Making the Most of Intellectual Assets
Most of us need knowledge in some form to do our jobs well.
Perhaps you need to understand how your customer database is designed, so that you can extract a particular report. Maybe you need to know the best way to get senior managers to approve a business case. Or perhaps, even, you need to know how your boss prefers to receive bad news, so that you can deliver this as painlessly as possible.
All of these things require specific knowledge. No matter what your job is, you need this knowledge if you're going to do a good job.
This seems obvious, right? But how does your organization handle all of this knowledge? When you have a question, is it easy for you to find an answer, or do you have to search for hours or days to find what you need to know? This is why knowledge management is so important.
Knowledge management is the practice of organizing, storing, and sharing vital information, so that everyone can benefit from its use. In this article, we'll look at exactly what knowledge management is, and how you can start organizing knowledge within your own organization, thereby saving money and increasing productivity.
What is Knowledge?
Words like "data," "information," and "knowledge" are often used interchangeably. But there are some important differences:
- Data is a specific fact or figure, without any context. For example, the number 1,000 is a piece of data, as is the name Tom Smith. Without anything else to define them, these two items of data are meaningless.
- Information is data that's organized. So, pieces of information are "Tom Smith is a CEO" and "1,000 widgets." We have more details, so now the data makes more sense to us.
- Knowledge, then, builds on the information to give us context. Knowledge is "Tom Smith is the CEO of our company's biggest competitor, and his company ships 1,000 widgets every hour."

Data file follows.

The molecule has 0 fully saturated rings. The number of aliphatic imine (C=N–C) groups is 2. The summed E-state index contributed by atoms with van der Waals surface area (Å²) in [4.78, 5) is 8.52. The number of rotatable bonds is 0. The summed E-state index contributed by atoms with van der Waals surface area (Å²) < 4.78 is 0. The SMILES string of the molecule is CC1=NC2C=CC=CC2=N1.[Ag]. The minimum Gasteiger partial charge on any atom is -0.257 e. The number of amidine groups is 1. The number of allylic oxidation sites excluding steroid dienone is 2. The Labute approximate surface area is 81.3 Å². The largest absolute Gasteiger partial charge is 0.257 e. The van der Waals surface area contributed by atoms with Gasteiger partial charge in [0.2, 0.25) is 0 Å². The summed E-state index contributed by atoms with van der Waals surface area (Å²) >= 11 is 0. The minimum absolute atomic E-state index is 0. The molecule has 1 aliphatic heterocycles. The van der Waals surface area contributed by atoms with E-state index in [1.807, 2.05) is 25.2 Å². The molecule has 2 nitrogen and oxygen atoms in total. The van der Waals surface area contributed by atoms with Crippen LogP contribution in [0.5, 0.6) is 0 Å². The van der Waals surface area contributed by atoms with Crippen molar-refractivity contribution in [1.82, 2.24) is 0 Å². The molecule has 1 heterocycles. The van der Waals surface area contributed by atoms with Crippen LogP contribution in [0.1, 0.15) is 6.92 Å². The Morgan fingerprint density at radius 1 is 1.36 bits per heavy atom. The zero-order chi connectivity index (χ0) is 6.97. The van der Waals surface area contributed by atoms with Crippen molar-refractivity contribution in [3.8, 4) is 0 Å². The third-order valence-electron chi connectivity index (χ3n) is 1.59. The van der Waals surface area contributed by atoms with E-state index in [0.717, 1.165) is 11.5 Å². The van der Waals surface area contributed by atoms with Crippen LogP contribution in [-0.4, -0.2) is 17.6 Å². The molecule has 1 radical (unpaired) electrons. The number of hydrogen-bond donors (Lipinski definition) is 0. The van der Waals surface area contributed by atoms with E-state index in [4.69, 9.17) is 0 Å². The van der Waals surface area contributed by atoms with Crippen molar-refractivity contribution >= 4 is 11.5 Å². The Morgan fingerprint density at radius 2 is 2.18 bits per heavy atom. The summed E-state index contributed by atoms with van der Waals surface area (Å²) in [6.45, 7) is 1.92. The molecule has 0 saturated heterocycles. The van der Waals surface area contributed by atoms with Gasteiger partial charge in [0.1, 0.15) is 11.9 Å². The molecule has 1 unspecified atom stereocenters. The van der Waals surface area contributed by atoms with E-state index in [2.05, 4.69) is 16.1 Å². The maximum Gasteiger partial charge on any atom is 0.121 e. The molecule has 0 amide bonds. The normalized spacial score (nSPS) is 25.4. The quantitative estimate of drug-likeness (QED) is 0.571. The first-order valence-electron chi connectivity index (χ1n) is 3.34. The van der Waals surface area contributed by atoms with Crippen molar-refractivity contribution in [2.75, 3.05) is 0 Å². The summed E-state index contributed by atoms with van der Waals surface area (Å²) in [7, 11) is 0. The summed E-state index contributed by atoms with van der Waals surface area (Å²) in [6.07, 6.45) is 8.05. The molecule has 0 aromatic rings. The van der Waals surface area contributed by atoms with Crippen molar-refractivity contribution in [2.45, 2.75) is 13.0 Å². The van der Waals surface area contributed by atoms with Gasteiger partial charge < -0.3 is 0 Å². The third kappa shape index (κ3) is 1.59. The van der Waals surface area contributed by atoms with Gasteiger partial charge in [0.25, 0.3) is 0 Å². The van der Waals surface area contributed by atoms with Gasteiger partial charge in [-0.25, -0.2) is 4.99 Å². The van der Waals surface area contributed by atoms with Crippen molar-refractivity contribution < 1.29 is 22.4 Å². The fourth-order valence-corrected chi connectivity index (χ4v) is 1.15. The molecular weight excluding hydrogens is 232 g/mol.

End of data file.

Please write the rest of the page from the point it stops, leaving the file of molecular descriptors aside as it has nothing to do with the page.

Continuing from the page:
The key difference between knowledge and information is that knowledge gives us the power to take action. We can use it.
There are also two different types of knowledge, explicit and tacit:
- Explicit knowledge includes things that you can easily pass on to someone else by teaching it or putting it into a database or a book. Explaining your company's safety protocols to a new team member is demonstrating explicit knowledge.
- Tacit knowledge is less quantifiable. It's when you know that your company's best client won't make a deal unless you go golfing with her. Or when you know that your department's smallest supplier is also the most reliable one, but only if you place your order by the 15th of every month. This is knowledge that's most often learned by experience. It's the stuff you know, but don't necessarily know that you know.
Benefits of Knowledge Management
The major benefit of knowledge management is that information is easily shared between staff members, and that knowledge isn't lost if someone goes on vacation, gets sick, or leaves the company.
This can result in substantial savings to an organization's bottom line. People are easily brought up to speed, and valuable knowledge assets are never lost (which means that you don't lose time and money when people have to learn new information quickly) and can be leveraged .
Because ideas can be shared easily, knowledge management may also increase innovation and help create better customer relationships. And if the company has a global team, knowledge management can create a more powerful workforce when all of those different cultures are brought together to share assets.
Knowledge management gives staff members the knowledge they need to do their jobs better. This makes them more productive.
Implementing Knowledge Management
There are two different ways of managing knowledge: using technology-based systems, or using softer systems.